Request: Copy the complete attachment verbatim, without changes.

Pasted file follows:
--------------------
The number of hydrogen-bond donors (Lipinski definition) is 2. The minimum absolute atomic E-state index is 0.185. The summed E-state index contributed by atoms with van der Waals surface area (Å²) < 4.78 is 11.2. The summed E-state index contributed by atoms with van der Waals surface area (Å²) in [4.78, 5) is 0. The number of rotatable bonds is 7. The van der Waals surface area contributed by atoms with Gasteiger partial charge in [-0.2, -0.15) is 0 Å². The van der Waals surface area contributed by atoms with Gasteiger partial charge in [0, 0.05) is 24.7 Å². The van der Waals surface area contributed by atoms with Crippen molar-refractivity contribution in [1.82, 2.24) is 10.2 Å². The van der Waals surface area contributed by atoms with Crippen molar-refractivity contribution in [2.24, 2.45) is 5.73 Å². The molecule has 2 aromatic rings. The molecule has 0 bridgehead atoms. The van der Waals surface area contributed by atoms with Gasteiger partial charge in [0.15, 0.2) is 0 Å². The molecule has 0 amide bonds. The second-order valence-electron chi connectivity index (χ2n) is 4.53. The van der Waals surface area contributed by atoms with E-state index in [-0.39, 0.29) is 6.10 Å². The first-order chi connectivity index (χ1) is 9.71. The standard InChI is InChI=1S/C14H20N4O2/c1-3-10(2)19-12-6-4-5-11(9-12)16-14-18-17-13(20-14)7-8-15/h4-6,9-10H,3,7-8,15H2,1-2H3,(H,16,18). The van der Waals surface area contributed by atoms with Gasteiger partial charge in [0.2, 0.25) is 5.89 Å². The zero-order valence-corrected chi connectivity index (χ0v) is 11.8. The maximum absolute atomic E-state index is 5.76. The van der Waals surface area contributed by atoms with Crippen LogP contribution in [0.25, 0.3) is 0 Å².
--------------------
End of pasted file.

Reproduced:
The number of hydrogen-bond donors (Lipinski definition) is 2. The minimum absolute atomic E-state index is 0.185. The summed E-state index contributed by atoms with van der Waals surface area (Å²) < 4.78 is 11.2. The summed E-state index contributed by atoms with van der Waals surface area (Å²) in [4.78, 5) is 0. The number of rotatable bonds is 7. The van der Waals surface area contributed by atoms with Gasteiger partial charge in [-0.2, -0.15) is 0 Å². The van der Waals surface area contributed by atoms with Gasteiger partial charge in [0, 0.05) is 24.7 Å². The van der Waals surface area contributed by atoms with Crippen molar-refractivity contribution in [1.82, 2.24) is 10.2 Å². The van der Waals surface area contributed by atoms with Crippen molar-refractivity contribution in [2.24, 2.45) is 5.73 Å². The molecule has 2 aromatic rings. The molecule has 0 bridgehead atoms. The van der Waals surface area contributed by atoms with Gasteiger partial charge in [0.15, 0.2) is 0 Å². The molecule has 0 amide bonds. The second-order valence-electron chi connectivity index (χ2n) is 4.53. The van der Waals surface area contributed by atoms with E-state index in [-0.39, 0.29) is 6.10 Å². The first-order chi connectivity index (χ1) is 9.71. The standard InChI is InChI=1S/C14H20N4O2/c1-3-10(2)19-12-6-4-5-11(9-12)16-14-18-17-13(20-14)7-8-15/h4-6,9-10H,3,7-8,15H2,1-2H3,(H,16,18). The van der Waals surface area contributed by atoms with Gasteiger partial charge in [0.2, 0.25) is 5.89 Å². The zero-order valence-corrected chi connectivity index (χ0v) is 11.8. The maximum absolute atomic E-state index is 5.76. The van der Waals surface area contributed by atoms with Crippen LogP contribution in [0.25, 0.3) is 0 Å².